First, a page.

Two on-duty Las Vegas police officers who took the scenic route through northwest Arizona in a department patrol car apparently were headed to a tourist attraction.
The officers were stopped in January by Arizona law enforcement in Dolan Springs while speeding on a road to the Grand Canyon Skywalk, which is about 40 miles northeast of the town.
Metropolitan Police Department Assistant Sheriff Ray Flynn, who didn't know the pair's exact travel destination, said this week that the out-of-jurisdiction jaunt will cost each officer a week's pay.
"It doesn't matter whether it was the Grand Canyon or a mile in Arizona," Flynn said. "They claimed they wanted to take a picture at a tourist attraction."
Officers Brad Gallup and Jake Grunwald, who were placed on paid administrative leave after the incident, will be suspended without pay by June 18, Flynn said. A week's suspension without pay is the department's second-highest form of discipline; termination is the most severe. The officers were being investigated for neglect of duty and abandonment of their post.
On Jan. 19, a Mohave County, Ariz., sheriff's deputy stopped the Las Vegas patrol car after wondering why the officers were about 80 miles outside of their assigned beat. Gallup and Grunwald were assigned to the Enterprise Area Command, near the south end of the Strip.
The two Las Vegas officers faced possible termination, but they ultimately kept their jobs because they had clean records within the department before the Arizona incident, Flynn said.
"They've never been in trouble before, and they owned up to their responsibilities," Flynn said.
Gallup was hired by the department in June 2005. Grunwald joined the force in January 2006. Their salaries were not available Wednesday.
Flynn said the investigation of the incident branched out into the entire Enterprise Area Command to determine whether such behavior was widespread. The investigation found it wasn't.
Mohave County Sheriff Tom Sheahan told the Review-Journal in February that the Las Vegas officers said they were "scouting the area for locations for something to do with K-9 photos."
"We were just concerned that it wasn't a stolen vehicle," Sheahan said.
Sheahan said Mohave County sheriff's deputy Robert Oscar saw the marked Las Vegas patrol car in Dolan Springs, about six miles off U.S. Highway 93, north of Kingman, Ariz.
Sheahan said the car was traveling about 20 miles over the posted speed limit. Oscar asked his dispatcher to contact Las Vegas police to determine whether the vehicle had been stolen.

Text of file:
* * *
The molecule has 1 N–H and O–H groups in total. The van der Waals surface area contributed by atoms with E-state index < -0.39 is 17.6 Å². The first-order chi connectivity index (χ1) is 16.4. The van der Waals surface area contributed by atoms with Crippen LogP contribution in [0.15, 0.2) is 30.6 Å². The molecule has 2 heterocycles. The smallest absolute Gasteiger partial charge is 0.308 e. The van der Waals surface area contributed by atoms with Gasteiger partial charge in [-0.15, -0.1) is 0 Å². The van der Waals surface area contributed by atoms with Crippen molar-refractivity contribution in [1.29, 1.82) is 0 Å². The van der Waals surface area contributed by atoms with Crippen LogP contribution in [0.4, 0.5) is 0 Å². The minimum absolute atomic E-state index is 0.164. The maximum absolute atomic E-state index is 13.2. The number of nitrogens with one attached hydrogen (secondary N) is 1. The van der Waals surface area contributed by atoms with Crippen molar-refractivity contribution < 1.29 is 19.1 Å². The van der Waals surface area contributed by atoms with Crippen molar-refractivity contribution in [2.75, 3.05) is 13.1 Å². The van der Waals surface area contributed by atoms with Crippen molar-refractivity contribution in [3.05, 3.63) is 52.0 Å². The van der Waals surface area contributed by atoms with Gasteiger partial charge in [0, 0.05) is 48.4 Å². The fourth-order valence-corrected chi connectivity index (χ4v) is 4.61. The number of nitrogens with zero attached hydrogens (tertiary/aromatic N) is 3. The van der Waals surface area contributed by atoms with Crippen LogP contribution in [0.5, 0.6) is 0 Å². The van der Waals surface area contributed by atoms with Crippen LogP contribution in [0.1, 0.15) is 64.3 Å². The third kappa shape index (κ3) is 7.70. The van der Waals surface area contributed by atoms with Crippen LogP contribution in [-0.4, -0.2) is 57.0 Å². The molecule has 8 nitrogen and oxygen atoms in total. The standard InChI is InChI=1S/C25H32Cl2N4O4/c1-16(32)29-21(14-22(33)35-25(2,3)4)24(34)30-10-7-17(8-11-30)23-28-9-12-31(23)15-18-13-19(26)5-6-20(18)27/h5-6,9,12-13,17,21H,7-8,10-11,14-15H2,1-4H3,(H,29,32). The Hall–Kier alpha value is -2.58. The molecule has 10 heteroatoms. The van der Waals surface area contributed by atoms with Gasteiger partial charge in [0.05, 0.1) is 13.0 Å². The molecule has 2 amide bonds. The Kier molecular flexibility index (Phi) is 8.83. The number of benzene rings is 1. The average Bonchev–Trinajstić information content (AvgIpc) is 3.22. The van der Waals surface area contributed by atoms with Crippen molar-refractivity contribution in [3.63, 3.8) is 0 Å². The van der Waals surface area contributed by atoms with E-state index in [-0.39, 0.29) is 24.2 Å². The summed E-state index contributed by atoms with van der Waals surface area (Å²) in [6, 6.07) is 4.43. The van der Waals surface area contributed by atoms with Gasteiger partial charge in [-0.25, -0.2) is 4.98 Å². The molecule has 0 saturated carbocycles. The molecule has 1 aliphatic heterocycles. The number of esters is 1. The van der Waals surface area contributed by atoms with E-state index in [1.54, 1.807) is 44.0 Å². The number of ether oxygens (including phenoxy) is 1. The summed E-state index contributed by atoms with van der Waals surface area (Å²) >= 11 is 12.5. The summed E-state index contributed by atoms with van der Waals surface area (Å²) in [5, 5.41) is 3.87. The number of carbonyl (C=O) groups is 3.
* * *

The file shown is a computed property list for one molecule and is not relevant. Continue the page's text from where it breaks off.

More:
That is how Las Vegas police learned their officers were out of jurisdiction, Sheahan said.
Gallup and Grunwald stopped voluntarily after seeing that Oscar was following. The sheriff said the deputy accepted their explanation for being in Arizona and didn't issue a speeding citation.
Sheahan said Las Vegas police sometimes go through Kingman because of the city's proximity to Laughlin, which is in the Metropolitan Police Department coverage area. However, it's unusual to see them in Dolan Springs on Pierce Ferry Road, the main route to the Grand Canyon Skywalk.
Gallup and Grunwald had told Las Vegas police dispatchers they were headed to court before they left town.
Las Vegas police do not have GPS tracking systems in patrol cars.
Officers document dispatch calls on in-car computers. The system allows officers to push a button to alert supervisors when they are responding to a call, arriving at a scene or leaving a location. Officers also use the in-car computers to document when they go to court and to report when their court appearance is over.
Former Clark County Sheriff Bill Young said Tuesday that he might know the genesis of the officers' excursion to Arizona.
Young, who served as sheriff from 2003 to 2007, was a patrol officer in the early 1980s. At that time, the department's patrol cars had gas-guzzling V-8 engines. He said the agency then got two fuel-efficient cars, which were unpopular among the patrol officers.
Putting lots of miles on the unpopular new models meant they could be traded in sooner, he said. One sergeant told an officer to do just that.
Young said the officer took it upon himself, while on duty, to drive to Kingman in the fuel-efficient vehicle and take a Polaroid picture at the "Welcome to Kingman" sign. Young said the officer then put the picture above his supervisor's desk.
Young noted that while the sergeant told the officer to crank up the car's mileage, he never told the officer to drive out of town.
"It was funny at the time," Young said. "The picture hung over this one station for years and years and years."
Young speculated that Grunwald and Gallup might have caught wind of the legendary prank.
Young said he didn't know whether the officer who pulled the prank in the early 1980s was ever disciplined.
As for Grunwald and Gallup, Young said the two officers deserve another chance.
"I certainly wouldn't condone it," Young said. "It's a practical joke that I don't think the guys put too much thought into."
Contact reporter Antonio Planas at aplanas@review journal.com or 702-383-4638.